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Rex Little

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Everything posted by Rex Little

  1. Rex Little

    On Abortion

    Speaking just for myself, I consider that a gray area, at least the sixth month or so. A post with my full line of reasoning on this got moved to this thread; it's #675.
  2. Rex Little

    On Abortion

    Usually true, but not always. I've heard of women who actually delivered babies before they realized they'd been pregnant. (Generally they were so morbidly obese that the extra weight and bulge of the pregnancy was a trifle by comparison. This begs the question of just who they found to get them pregnant in the first place. . . but I'm veering perilously close to a threadjack. ). I haven't either, personally, but the rabid anti-abortionists claim it does happen, and I've never seen the rabid pro-choicers deny it. I'm inclined to believe that in a nation of 300 million people, anyth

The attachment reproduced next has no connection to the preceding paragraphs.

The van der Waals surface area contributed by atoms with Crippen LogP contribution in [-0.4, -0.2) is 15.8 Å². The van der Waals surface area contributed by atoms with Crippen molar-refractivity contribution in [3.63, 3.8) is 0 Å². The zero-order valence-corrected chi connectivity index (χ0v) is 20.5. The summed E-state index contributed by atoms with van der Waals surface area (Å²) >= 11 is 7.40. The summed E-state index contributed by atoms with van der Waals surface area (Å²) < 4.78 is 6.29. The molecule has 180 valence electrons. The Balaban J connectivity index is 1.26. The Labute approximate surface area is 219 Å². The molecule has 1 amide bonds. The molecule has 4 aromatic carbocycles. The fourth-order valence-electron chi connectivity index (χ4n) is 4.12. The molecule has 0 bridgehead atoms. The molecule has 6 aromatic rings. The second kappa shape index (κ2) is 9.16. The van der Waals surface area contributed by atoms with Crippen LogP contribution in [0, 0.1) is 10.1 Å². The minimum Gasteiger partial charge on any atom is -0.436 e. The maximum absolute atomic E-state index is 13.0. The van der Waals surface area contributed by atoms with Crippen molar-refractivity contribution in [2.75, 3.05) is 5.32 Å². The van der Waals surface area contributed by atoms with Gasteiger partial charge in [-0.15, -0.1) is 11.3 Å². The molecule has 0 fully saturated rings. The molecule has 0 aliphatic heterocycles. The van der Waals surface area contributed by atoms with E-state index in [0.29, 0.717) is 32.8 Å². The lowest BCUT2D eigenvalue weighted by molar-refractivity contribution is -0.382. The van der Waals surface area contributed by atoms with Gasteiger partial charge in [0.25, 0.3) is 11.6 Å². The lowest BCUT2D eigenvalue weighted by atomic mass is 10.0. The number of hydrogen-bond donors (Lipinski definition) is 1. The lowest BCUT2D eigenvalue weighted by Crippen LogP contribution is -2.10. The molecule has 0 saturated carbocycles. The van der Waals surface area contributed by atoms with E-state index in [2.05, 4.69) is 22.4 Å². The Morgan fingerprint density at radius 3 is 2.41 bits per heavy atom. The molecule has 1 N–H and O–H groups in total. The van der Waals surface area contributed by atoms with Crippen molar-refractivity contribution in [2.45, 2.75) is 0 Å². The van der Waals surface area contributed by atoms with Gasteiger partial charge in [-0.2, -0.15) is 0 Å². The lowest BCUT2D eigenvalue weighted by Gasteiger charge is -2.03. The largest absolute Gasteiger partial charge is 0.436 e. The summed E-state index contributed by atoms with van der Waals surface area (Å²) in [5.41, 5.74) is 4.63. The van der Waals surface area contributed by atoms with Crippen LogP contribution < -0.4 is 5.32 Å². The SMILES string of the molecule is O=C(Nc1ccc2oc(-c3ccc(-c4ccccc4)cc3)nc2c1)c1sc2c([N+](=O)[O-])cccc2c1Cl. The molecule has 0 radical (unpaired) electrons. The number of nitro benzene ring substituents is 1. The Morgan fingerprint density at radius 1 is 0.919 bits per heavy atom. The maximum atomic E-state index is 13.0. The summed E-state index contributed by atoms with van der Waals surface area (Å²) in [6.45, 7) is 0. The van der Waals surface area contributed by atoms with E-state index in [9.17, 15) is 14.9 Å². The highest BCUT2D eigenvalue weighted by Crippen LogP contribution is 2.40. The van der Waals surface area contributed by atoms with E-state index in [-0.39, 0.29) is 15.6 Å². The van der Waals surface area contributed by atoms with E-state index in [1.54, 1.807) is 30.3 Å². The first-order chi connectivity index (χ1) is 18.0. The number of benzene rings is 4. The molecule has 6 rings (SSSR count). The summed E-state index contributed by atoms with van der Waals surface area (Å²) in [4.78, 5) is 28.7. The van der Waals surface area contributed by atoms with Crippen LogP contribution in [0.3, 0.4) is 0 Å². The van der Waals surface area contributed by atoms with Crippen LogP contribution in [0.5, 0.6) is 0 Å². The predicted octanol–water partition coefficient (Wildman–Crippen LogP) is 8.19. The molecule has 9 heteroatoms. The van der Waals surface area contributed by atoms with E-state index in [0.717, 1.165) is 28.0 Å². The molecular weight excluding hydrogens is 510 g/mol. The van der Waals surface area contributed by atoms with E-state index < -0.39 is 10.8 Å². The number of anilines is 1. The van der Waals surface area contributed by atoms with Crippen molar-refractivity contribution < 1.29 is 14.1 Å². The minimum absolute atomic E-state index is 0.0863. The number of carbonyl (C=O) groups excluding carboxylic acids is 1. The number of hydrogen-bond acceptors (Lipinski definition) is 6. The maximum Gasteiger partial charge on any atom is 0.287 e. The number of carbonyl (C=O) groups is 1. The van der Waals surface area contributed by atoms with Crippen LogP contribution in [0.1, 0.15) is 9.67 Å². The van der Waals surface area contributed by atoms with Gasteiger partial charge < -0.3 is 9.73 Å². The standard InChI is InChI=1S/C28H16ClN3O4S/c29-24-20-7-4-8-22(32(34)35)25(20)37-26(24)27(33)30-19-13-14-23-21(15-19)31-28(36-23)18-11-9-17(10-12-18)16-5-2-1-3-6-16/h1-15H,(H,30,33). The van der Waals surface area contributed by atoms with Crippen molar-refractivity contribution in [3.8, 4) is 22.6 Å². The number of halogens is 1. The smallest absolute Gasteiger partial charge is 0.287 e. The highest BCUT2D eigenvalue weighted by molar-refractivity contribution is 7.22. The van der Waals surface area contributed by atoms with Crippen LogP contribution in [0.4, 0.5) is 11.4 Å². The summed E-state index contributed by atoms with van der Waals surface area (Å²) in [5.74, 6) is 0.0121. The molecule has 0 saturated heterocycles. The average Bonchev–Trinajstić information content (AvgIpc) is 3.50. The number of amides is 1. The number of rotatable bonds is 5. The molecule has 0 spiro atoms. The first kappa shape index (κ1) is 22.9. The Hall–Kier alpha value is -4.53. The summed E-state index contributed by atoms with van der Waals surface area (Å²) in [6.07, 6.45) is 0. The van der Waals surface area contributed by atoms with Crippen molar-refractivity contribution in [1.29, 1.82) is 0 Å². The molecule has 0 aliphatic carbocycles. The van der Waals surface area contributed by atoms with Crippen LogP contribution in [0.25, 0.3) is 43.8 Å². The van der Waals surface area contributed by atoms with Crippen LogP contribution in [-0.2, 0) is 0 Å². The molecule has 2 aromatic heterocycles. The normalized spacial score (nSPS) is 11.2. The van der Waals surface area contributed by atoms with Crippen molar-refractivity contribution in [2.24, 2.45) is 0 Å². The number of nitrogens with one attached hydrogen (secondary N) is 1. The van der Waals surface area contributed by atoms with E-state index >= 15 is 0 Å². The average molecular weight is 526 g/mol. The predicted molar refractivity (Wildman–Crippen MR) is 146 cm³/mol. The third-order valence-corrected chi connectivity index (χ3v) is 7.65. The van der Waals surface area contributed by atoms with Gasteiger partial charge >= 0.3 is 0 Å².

3. Rex Little

    On Abortion

    Then you haven't been paying attention. Here's a case of an eighth-month abortion. They're rare, but they do happen.
  4. Rex Little


    I think fletch hit this one square. My chain of reasoning is as follows: 1. If an infant has the right to life at birth (which we all agree it does), it has the same right 10 minutes before birth. Nothing in its nature is essentially different. 2. Following the timeline back, at some point in its development it acquired the essential characteristics which confer rights. We can disagree about when that is (and can't know exactly when it happens for any particular fetus). But for the purposes of first-term abortions, it's irrelevant (as I will show). 3. The right to life does not includ